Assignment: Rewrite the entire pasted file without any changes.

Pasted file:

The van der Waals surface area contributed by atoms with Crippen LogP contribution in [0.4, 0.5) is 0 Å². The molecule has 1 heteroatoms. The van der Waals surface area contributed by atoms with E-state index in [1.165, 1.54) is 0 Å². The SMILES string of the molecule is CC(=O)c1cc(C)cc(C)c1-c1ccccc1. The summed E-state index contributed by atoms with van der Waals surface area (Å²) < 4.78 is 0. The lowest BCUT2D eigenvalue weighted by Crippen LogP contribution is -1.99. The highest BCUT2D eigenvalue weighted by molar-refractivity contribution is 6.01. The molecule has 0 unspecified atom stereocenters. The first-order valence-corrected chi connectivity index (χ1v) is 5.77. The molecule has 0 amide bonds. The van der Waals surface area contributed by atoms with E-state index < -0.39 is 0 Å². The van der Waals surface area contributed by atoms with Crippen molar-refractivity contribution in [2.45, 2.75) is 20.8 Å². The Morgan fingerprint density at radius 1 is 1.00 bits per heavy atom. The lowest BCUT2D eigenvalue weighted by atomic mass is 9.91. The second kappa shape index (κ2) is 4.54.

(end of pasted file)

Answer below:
The van der Waals surface area contributed by atoms with Crippen LogP contribution in [0.4, 0.5) is 0 Å². The molecule has 1 heteroatoms. The van der Waals surface area contributed by atoms with E-state index in [1.165, 1.54) is 0 Å². The SMILES string of the molecule is CC(=O)c1cc(C)cc(C)c1-c1ccccc1. The summed E-state index contributed by atoms with van der Waals surface area (Å²) < 4.78 is 0. The lowest BCUT2D eigenvalue weighted by Crippen LogP contribution is -1.99. The highest BCUT2D eigenvalue weighted by molar-refractivity contribution is 6.01. The molecule has 0 unspecified atom stereocenters. The first-order valence-corrected chi connectivity index (χ1v) is 5.77. The molecule has 0 amide bonds. The van der Waals surface area contributed by atoms with E-state index < -0.39 is 0 Å². The van der Waals surface area contributed by atoms with Crippen molar-refractivity contribution in [2.45, 2.75) is 20.8 Å². The Morgan fingerprint density at radius 1 is 1.00 bits per heavy atom. The lowest BCUT2D eigenvalue weighted by atomic mass is 9.91. The second kappa shape index (κ2) is 4.54.